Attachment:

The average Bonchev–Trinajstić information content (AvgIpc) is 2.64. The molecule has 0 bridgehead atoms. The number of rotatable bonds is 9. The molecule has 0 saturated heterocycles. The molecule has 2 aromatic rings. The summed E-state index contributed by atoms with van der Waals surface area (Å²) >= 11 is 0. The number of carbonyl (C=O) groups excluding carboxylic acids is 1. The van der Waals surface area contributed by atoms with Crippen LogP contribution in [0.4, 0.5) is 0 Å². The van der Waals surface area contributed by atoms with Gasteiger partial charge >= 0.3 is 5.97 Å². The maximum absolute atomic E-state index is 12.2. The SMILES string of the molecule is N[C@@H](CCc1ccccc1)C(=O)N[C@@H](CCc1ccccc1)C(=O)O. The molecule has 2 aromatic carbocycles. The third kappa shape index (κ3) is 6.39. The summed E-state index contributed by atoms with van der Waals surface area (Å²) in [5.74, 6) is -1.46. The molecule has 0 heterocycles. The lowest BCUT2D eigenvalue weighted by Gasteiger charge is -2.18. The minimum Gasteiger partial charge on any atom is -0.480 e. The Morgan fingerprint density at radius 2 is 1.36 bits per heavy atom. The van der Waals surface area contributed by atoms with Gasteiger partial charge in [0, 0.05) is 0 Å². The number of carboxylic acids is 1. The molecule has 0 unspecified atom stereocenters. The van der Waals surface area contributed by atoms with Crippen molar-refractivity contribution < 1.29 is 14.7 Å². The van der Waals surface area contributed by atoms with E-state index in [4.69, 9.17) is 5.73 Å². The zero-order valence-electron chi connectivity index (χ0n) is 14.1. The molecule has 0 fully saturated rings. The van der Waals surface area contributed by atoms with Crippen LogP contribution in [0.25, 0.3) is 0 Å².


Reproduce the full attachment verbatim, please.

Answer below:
The average Bonchev–Trinajstić information content (AvgIpc) is 2.64. The molecule has 0 bridgehead atoms. The number of rotatable bonds is 9. The molecule has 0 saturated heterocycles. The molecule has 2 aromatic rings. The summed E-state index contributed by atoms with van der Waals surface area (Å²) >= 11 is 0. The number of carbonyl (C=O) groups excluding carboxylic acids is 1. The van der Waals surface area contributed by atoms with Crippen LogP contribution in [0.4, 0.5) is 0 Å². The van der Waals surface area contributed by atoms with Gasteiger partial charge >= 0.3 is 5.97 Å². The maximum absolute atomic E-state index is 12.2. The SMILES string of the molecule is N[C@@H](CCc1ccccc1)C(=O)N[C@@H](CCc1ccccc1)C(=O)O. The molecule has 2 aromatic carbocycles. The third kappa shape index (κ3) is 6.39. The summed E-state index contributed by atoms with van der Waals surface area (Å²) in [5.74, 6) is -1.46. The molecule has 0 heterocycles. The lowest BCUT2D eigenvalue weighted by Gasteiger charge is -2.18. The minimum Gasteiger partial charge on any atom is -0.480 e. The Morgan fingerprint density at radius 2 is 1.36 bits per heavy atom. The van der Waals surface area contributed by atoms with Gasteiger partial charge in [0, 0.05) is 0 Å². The number of carboxylic acids is 1. The molecule has 0 unspecified atom stereocenters. The van der Waals surface area contributed by atoms with Crippen molar-refractivity contribution < 1.29 is 14.7 Å². The van der Waals surface area contributed by atoms with E-state index in [4.69, 9.17) is 5.73 Å². The zero-order valence-electron chi connectivity index (χ0n) is 14.1. The molecule has 0 fully saturated rings. The van der Waals surface area contributed by atoms with Crippen LogP contribution in [0.25, 0.3) is 0 Å².